Fish Stew with Peppers, Almonds and Saffron
- TOTAL TIME: 45 MIN
- SERVINGS: 4
Chef Way The Clarks use homemade fish stock in this smoky stew, which they sometimes cook in a cazuela (a glazed terra-cotta dish from Spain).
Easy Way Make the stew in a lidded casserole, replacing the fish stock with water. It will still taste delicious.
More Hearty Stews
- 1/4 cup extra-virgin olive oil
- 1 onion, coarsely chopped
- 1 large red bell pepper, cut into thin strips
- 2 large garlic cloves, very thinly sliced
- Salt and freshly ground black pepper
- 1 teaspoon finely chopped rosemary
- 1/2 teaspoon sweet pimentón de la Vera (Spanish smoked paprika)
- 1 bay leaf
- 1 1/2 cups dry white wine
- One 14-ounce can crushed Italian tomatoes
- 1 1/2 cups water
- 1/4 teaspoon saffron threads crumbled into 2 tablespoons of hot water
- 1/4 cup salted roasted almonds
- 1 dozen littleneck clams, thoroughly scrubbed
- 1 1/4 pounds monkfish, trimmed of silver skin, meat cut into 1-inch pieces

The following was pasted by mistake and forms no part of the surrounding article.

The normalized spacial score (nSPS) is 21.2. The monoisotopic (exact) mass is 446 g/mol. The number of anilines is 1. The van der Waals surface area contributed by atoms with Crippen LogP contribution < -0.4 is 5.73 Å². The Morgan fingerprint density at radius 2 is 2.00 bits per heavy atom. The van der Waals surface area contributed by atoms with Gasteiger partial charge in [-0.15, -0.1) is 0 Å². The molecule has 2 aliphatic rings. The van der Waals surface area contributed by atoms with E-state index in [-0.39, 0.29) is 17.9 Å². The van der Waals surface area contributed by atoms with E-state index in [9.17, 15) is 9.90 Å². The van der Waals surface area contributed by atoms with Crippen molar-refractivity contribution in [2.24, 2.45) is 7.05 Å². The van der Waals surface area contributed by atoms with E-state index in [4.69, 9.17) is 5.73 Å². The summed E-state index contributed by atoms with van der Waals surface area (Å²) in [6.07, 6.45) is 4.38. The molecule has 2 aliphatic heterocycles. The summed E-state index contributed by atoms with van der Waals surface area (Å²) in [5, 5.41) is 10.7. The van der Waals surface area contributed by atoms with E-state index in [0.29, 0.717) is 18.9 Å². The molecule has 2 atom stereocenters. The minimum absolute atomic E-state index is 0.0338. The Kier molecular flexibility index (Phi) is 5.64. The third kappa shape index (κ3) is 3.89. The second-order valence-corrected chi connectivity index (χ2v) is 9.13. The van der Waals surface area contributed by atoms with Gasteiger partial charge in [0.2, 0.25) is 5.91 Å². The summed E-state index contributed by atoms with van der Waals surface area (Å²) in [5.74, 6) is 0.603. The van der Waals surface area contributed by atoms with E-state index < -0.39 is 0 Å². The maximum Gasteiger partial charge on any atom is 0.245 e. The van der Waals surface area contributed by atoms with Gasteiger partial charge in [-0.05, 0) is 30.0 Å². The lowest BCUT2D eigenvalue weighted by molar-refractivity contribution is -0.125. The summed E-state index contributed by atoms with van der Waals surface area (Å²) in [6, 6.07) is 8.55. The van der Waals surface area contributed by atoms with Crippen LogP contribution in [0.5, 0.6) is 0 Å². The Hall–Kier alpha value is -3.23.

- Heat the olive oil in a large, heavy casserole. Add the onion, bell pepper strips and garlic and season with salt and black pepper. Cover and cook over moderately high heat, stirring occasionally, until the vegetables are just beginning to brown, about 5 minutes. Add the rosemary, paprika and bay leaf and cook for 1 minute. Add the white wine and bring to a boil. Simmer until the liquid is slightly reduced, about 5 minutes. Add the tomatoes, water and saffron water and bring to a boil. Cover the casserole tightly and cook over moderate heat for 5 minutes.
- Finely grind the almonds in a food processor. Stir the almonds into the stew and simmer until slightly thickened, about 3 minutes. Add the clams, cover and cook until most of them open, 5 to 10 minutes. Add the fish and season with salt and pepper. Cover and simmer until the fish is cooked through, 2 to 3 minutes. Discard the bay leaf. Transfer to bowls and serve.
For this Spanish-inspired fish stew, pour an Albariño from Galicia, in northwest Spain; the wine's bright acidity will cut right through the richness of the broth.